Everyone uses the defense.."I didn't know any better" or "I didn't mean it" IMO, when a person picks up a gun, which they said they found, picks it up, and kills someone...there should be consequences. Maybe in the future, no one will pick up a gun they know nothing about. I am assuming the gun was a Glock or Beretta, since it belonged to someone in law enforcement. With a semi auto, you still have to pull the trigger. I have a hard time believing that gun discharged by accident 3 times. The first time would startle someone big time...even if they are experienced. A jury is made up of human beings and even tho they go through a selection process, they still can manipulate their interview...just like they do when they don't want to sit on a jury.

  9. #39
    Cat-tastic Babba's Avatar
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    Quote Originally Posted by HCProf View Post
    Everyone uses the defense.."I didn't know any better" or "I didn't mean it" IMO, when a person picks up a gun, which they said they found, picks it up, and kills someone...there should be consequences. Maybe in the future, no one will pick up a gun they know nothing about. I am assuming the gun was a Glock or Beretta, since it belonged to someone in law enforcement. With a semi auto, you still have to pull the trigger. I have a hard time believing that gun discharged by accident 3 times. The first time would startle someone big time...even if they are experienced. A jury is made up of human beings and even tho they go through a selection process, they still can manipulate their interview...just like they do when they don't want to sit on a jury.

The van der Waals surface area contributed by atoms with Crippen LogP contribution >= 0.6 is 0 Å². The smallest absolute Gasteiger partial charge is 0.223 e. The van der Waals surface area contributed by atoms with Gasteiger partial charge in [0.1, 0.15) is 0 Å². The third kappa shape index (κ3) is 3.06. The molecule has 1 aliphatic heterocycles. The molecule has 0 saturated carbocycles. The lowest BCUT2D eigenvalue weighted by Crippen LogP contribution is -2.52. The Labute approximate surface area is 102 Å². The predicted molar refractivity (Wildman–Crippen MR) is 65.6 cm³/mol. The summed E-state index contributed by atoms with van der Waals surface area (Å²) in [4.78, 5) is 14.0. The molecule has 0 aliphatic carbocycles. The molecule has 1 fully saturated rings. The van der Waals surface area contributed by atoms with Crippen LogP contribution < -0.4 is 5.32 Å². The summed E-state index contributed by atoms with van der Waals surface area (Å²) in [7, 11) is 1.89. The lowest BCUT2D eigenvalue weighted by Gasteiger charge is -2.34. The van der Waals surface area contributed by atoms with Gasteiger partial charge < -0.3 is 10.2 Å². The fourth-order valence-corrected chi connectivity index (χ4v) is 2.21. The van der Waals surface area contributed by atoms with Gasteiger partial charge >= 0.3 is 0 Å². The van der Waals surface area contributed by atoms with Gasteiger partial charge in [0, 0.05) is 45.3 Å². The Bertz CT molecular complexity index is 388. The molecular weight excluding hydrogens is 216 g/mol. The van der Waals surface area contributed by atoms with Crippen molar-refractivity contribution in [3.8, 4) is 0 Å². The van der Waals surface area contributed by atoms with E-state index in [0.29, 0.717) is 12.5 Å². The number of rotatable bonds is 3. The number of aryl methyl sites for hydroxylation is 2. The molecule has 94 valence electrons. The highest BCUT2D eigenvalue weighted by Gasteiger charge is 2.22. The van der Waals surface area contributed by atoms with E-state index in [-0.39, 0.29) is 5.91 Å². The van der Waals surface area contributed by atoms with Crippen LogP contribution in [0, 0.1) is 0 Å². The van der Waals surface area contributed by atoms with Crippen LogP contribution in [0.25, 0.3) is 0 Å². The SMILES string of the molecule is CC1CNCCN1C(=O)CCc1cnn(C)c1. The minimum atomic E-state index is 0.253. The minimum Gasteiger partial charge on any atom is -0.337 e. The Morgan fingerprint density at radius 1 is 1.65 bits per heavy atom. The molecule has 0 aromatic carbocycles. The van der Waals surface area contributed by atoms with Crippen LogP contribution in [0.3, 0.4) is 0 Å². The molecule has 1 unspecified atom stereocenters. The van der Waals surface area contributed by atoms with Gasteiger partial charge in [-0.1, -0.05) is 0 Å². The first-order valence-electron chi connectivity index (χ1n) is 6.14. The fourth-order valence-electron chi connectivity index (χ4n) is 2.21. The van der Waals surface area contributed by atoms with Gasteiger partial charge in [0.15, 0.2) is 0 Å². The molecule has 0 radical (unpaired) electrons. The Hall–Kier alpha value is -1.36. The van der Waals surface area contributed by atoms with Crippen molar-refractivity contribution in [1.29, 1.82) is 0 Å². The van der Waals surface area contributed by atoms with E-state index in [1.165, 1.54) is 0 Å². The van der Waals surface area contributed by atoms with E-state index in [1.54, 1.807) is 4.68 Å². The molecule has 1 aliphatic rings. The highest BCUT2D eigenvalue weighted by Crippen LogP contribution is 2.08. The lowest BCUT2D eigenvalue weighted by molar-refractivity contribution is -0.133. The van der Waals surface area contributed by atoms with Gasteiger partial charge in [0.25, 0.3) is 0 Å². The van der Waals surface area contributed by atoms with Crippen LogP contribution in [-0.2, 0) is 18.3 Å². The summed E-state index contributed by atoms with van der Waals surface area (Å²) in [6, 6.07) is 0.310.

See post #34.

  10. #40
    Moderator HCProf's Avatar
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    Quote Originally Posted by Rasselas View Post
    Sorry, but that's a poor analogy. Speeding is an illegal act in itself. There's no defense that you were accidentally speeding because you are required to maintain control of your vehicle. You didn't pick up a car that wasn't yours and suddenly speed with it. The gun in question didn't belong to the defendant--he found it.

    Again, I'm not defending the decision that the discharge of the weapon was accidental--I didn't hear the evidence. But it is what juries do.
    Even if a person was not speeding, you still are responsible for controlling your car. I believe this was a accident...most likely, BUT there should be consequences if a person dies or is disabled, accident or not. Would you pick up a gun that you knew nothing about or who it belonged or would you call the police and tell them you found a gun on the pier? Would you shoot at sea lions on a public pier?